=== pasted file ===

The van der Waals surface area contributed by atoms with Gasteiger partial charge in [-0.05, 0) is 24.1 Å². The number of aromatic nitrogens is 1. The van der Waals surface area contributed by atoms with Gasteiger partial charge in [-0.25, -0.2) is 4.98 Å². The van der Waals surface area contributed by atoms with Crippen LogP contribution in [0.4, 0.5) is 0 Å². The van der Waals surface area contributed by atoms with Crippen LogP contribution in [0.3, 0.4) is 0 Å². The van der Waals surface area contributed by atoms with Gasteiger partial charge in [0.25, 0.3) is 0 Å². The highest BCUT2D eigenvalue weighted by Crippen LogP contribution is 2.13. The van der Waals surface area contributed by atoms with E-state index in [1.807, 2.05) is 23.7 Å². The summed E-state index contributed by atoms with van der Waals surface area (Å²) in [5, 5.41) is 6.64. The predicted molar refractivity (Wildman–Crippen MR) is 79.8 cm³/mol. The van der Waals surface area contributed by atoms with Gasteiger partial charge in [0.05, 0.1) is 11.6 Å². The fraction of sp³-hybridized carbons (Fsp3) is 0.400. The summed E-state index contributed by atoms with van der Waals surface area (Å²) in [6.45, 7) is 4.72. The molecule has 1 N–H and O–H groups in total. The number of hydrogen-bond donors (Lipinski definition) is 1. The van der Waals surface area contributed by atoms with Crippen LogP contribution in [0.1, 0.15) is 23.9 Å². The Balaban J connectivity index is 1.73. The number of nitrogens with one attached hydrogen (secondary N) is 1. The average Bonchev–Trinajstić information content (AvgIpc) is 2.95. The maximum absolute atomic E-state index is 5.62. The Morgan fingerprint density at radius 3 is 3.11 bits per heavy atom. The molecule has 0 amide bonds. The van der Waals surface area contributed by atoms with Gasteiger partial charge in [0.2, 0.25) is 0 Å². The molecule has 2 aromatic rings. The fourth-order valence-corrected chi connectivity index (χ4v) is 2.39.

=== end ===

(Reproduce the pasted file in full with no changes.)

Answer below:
The van der Waals surface area contributed by atoms with Gasteiger partial charge in [-0.05, 0) is 24.1 Å². The number of aromatic nitrogens is 1. The van der Waals surface area contributed by atoms with Gasteiger partial charge in [-0.25, -0.2) is 4.98 Å². The van der Waals surface area contributed by atoms with Crippen LogP contribution in [0.4, 0.5) is 0 Å². The van der Waals surface area contributed by atoms with Crippen LogP contribution in [0.3, 0.4) is 0 Å². The van der Waals surface area contributed by atoms with Gasteiger partial charge in [0.25, 0.3) is 0 Å². The highest BCUT2D eigenvalue weighted by Crippen LogP contribution is 2.13. The van der Waals surface area contributed by atoms with E-state index in [1.807, 2.05) is 23.7 Å². The summed E-state index contributed by atoms with van der Waals surface area (Å²) in [5, 5.41) is 6.64. The predicted molar refractivity (Wildman–Crippen MR) is 79.8 cm³/mol. The van der Waals surface area contributed by atoms with Gasteiger partial charge in [0.05, 0.1) is 11.6 Å². The fraction of sp³-hybridized carbons (Fsp3) is 0.400. The summed E-state index contributed by atoms with van der Waals surface area (Å²) in [6.45, 7) is 4.72. The molecule has 1 N–H and O–H groups in total. The number of hydrogen-bond donors (Lipinski definition) is 1. The van der Waals surface area contributed by atoms with Crippen LogP contribution in [0.1, 0.15) is 23.9 Å². The Balaban J connectivity index is 1.73. The number of nitrogens with one attached hydrogen (secondary N) is 1. The average Bonchev–Trinajstić information content (AvgIpc) is 2.95. The maximum absolute atomic E-state index is 5.62. The Morgan fingerprint density at radius 3 is 3.11 bits per heavy atom. The molecule has 0 amide bonds. The van der Waals surface area contributed by atoms with Gasteiger partial charge in [0.2, 0.25) is 0 Å². The molecule has 2 aromatic rings. The fourth-order valence-corrected chi connectivity index (χ4v) is 2.39.